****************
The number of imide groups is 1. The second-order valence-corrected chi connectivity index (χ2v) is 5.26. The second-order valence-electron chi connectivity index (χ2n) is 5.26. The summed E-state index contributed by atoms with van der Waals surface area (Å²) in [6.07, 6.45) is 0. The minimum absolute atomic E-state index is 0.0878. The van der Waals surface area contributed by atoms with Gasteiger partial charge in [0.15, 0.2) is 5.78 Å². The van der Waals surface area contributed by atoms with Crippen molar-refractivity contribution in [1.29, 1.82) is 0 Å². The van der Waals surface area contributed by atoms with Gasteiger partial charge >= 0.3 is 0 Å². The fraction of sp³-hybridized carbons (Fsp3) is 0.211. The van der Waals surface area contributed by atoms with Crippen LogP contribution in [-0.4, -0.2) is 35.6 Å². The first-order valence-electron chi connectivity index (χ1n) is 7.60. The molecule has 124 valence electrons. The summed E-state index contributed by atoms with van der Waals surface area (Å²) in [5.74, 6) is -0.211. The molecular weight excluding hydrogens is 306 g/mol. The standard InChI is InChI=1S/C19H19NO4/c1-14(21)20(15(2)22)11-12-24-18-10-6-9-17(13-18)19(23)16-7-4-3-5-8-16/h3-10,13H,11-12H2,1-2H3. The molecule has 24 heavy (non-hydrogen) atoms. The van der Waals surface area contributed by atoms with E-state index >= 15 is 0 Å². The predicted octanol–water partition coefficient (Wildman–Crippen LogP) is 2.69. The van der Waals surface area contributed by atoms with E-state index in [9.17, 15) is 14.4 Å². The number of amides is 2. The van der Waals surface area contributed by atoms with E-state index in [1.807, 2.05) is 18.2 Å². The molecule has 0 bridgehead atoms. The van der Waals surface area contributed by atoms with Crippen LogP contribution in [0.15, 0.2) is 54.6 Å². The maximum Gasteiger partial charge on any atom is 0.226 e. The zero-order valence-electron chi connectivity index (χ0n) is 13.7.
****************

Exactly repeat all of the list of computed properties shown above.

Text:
The number of imide groups is 1. The second-order valence-corrected chi connectivity index (χ2v) is 5.26. The second-order valence-electron chi connectivity index (χ2n) is 5.26. The summed E-state index contributed by atoms with van der Waals surface area (Å²) in [6.07, 6.45) is 0. The minimum absolute atomic E-state index is 0.0878. The van der Waals surface area contributed by atoms with Gasteiger partial charge in [0.15, 0.2) is 5.78 Å². The van der Waals surface area contributed by atoms with Crippen molar-refractivity contribution in [1.29, 1.82) is 0 Å². The van der Waals surface area contributed by atoms with Gasteiger partial charge >= 0.3 is 0 Å². The fraction of sp³-hybridized carbons (Fsp3) is 0.211. The van der Waals surface area contributed by atoms with Crippen LogP contribution in [-0.4, -0.2) is 35.6 Å². The first-order valence-electron chi connectivity index (χ1n) is 7.60. The molecule has 124 valence electrons. The summed E-state index contributed by atoms with van der Waals surface area (Å²) in [5.74, 6) is -0.211. The molecular weight excluding hydrogens is 306 g/mol. The standard InChI is InChI=1S/C19H19NO4/c1-14(21)20(15(2)22)11-12-24-18-10-6-9-17(13-18)19(23)16-7-4-3-5-8-16/h3-10,13H,11-12H2,1-2H3. The molecule has 24 heavy (non-hydrogen) atoms. The van der Waals surface area contributed by atoms with E-state index >= 15 is 0 Å². The predicted octanol–water partition coefficient (Wildman–Crippen LogP) is 2.69. The van der Waals surface area contributed by atoms with E-state index in [9.17, 15) is 14.4 Å². The number of amides is 2. The van der Waals surface area contributed by atoms with E-state index in [1.807, 2.05) is 18.2 Å². The molecule has 0 bridgehead atoms. The van der Waals surface area contributed by atoms with Crippen LogP contribution in [0.15, 0.2) is 54.6 Å². The maximum Gasteiger partial charge on any atom is 0.226 e. The zero-order valence-electron chi connectivity index (χ0n) is 13.7.